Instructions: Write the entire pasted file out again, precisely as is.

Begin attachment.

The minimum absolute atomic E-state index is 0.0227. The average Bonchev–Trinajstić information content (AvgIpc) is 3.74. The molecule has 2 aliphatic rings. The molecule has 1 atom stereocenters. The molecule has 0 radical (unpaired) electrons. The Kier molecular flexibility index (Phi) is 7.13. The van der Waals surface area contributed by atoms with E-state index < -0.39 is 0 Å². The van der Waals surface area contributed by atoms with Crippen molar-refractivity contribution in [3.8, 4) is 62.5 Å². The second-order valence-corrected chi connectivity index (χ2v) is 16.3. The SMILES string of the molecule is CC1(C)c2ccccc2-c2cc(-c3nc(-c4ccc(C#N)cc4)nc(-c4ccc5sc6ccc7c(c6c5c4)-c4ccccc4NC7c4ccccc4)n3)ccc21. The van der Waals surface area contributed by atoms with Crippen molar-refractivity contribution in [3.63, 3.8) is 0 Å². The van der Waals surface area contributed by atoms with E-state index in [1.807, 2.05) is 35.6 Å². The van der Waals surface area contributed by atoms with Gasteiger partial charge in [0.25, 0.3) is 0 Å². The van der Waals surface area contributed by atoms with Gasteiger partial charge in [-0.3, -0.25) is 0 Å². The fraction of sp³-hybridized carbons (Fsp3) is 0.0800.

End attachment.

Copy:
The minimum absolute atomic E-state index is 0.0227. The average Bonchev–Trinajstić information content (AvgIpc) is 3.74. The molecule has 2 aliphatic rings. The molecule has 1 atom stereocenters. The molecule has 0 radical (unpaired) electrons. The Kier molecular flexibility index (Phi) is 7.13. The van der Waals surface area contributed by atoms with E-state index < -0.39 is 0 Å². The van der Waals surface area contributed by atoms with Crippen molar-refractivity contribution in [3.8, 4) is 62.5 Å². The second-order valence-corrected chi connectivity index (χ2v) is 16.3. The SMILES string of the molecule is CC1(C)c2ccccc2-c2cc(-c3nc(-c4ccc(C#N)cc4)nc(-c4ccc5sc6ccc7c(c6c5c4)-c4ccccc4NC7c4ccccc4)n3)ccc21. The van der Waals surface area contributed by atoms with Crippen molar-refractivity contribution in [3.63, 3.8) is 0 Å². The van der Waals surface area contributed by atoms with E-state index in [1.807, 2.05) is 35.6 Å². The van der Waals surface area contributed by atoms with Gasteiger partial charge in [0.25, 0.3) is 0 Å². The van der Waals surface area contributed by atoms with Gasteiger partial charge in [-0.3, -0.25) is 0 Å². The fraction of sp³-hybridized carbons (Fsp3) is 0.0800.